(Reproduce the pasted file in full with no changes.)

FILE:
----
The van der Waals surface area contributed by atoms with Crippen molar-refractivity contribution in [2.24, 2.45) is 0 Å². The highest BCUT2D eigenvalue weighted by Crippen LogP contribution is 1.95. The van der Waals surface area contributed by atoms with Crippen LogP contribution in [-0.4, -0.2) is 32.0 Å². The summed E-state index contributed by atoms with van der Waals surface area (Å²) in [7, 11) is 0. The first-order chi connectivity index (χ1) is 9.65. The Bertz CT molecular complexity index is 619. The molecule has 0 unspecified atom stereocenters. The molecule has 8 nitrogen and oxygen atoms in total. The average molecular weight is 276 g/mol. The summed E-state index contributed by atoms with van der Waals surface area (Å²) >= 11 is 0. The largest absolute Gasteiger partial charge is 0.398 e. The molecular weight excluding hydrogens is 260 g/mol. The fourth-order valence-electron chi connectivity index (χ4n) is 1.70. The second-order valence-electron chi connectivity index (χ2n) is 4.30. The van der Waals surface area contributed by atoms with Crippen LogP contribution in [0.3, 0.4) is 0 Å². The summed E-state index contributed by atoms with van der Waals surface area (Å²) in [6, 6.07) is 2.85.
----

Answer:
The van der Waals surface area contributed by atoms with Crippen molar-refractivity contribution in [2.24, 2.45) is 0 Å². The highest BCUT2D eigenvalue weighted by Crippen LogP contribution is 1.95. The van der Waals surface area contributed by atoms with Crippen LogP contribution in [-0.4, -0.2) is 32.0 Å². The summed E-state index contributed by atoms with van der Waals surface area (Å²) in [7, 11) is 0. The first-order chi connectivity index (χ1) is 9.65. The Bertz CT molecular complexity index is 619. The molecule has 0 unspecified atom stereocenters. The molecule has 8 nitrogen and oxygen atoms in total. The average molecular weight is 276 g/mol. The summed E-state index contributed by atoms with van der Waals surface area (Å²) >= 11 is 0. The largest absolute Gasteiger partial charge is 0.398 e. The molecular weight excluding hydrogens is 260 g/mol. The fourth-order valence-electron chi connectivity index (χ4n) is 1.70. The second-order valence-electron chi connectivity index (χ2n) is 4.30. The van der Waals surface area contributed by atoms with Crippen LogP contribution in [0.3, 0.4) is 0 Å². The summed E-state index contributed by atoms with van der Waals surface area (Å²) in [6, 6.07) is 2.85.